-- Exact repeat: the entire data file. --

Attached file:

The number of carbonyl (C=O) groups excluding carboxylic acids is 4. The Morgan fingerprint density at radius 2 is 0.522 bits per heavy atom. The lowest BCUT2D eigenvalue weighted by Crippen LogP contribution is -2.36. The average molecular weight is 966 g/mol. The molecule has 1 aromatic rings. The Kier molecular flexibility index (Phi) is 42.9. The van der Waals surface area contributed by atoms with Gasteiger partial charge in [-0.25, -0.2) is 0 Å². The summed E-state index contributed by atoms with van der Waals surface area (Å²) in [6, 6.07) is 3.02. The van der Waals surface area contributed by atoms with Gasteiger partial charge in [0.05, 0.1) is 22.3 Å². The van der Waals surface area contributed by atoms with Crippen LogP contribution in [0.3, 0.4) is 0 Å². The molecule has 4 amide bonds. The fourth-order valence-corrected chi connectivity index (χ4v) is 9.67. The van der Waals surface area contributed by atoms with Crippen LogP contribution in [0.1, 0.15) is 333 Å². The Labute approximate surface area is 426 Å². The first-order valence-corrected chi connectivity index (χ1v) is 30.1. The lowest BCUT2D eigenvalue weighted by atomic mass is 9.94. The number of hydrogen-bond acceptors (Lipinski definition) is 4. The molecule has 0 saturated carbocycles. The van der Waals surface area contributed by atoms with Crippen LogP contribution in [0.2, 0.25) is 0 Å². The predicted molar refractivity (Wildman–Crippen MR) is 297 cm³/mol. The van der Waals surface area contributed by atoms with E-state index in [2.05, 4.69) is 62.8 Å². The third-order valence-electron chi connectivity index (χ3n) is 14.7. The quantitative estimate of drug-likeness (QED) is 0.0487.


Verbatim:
The number of carbonyl (C=O) groups excluding carboxylic acids is 4. The Morgan fingerprint density at radius 2 is 0.522 bits per heavy atom. The lowest BCUT2D eigenvalue weighted by Crippen LogP contribution is -2.36. The average molecular weight is 966 g/mol. The molecule has 1 aromatic rings. The Kier molecular flexibility index (Phi) is 42.9. The van der Waals surface area contributed by atoms with Gasteiger partial charge in [-0.25, -0.2) is 0 Å². The summed E-state index contributed by atoms with van der Waals surface area (Å²) in [6, 6.07) is 3.02. The van der Waals surface area contributed by atoms with Gasteiger partial charge in [0.05, 0.1) is 22.3 Å². The van der Waals surface area contributed by atoms with Crippen LogP contribution in [0.3, 0.4) is 0 Å². The molecule has 4 amide bonds. The fourth-order valence-corrected chi connectivity index (χ4v) is 9.67. The van der Waals surface area contributed by atoms with Crippen LogP contribution in [0.1, 0.15) is 333 Å². The Labute approximate surface area is 426 Å². The first-order valence-corrected chi connectivity index (χ1v) is 30.1. The lowest BCUT2D eigenvalue weighted by atomic mass is 9.94. The number of hydrogen-bond acceptors (Lipinski definition) is 4. The molecule has 0 saturated carbocycles. The van der Waals surface area contributed by atoms with Crippen LogP contribution in [0.2, 0.25) is 0 Å². The predicted molar refractivity (Wildman–Crippen MR) is 297 cm³/mol. The van der Waals surface area contributed by atoms with E-state index in [2.05, 4.69) is 62.8 Å². The third-order valence-electron chi connectivity index (χ3n) is 14.7. The quantitative estimate of drug-likeness (QED) is 0.0487.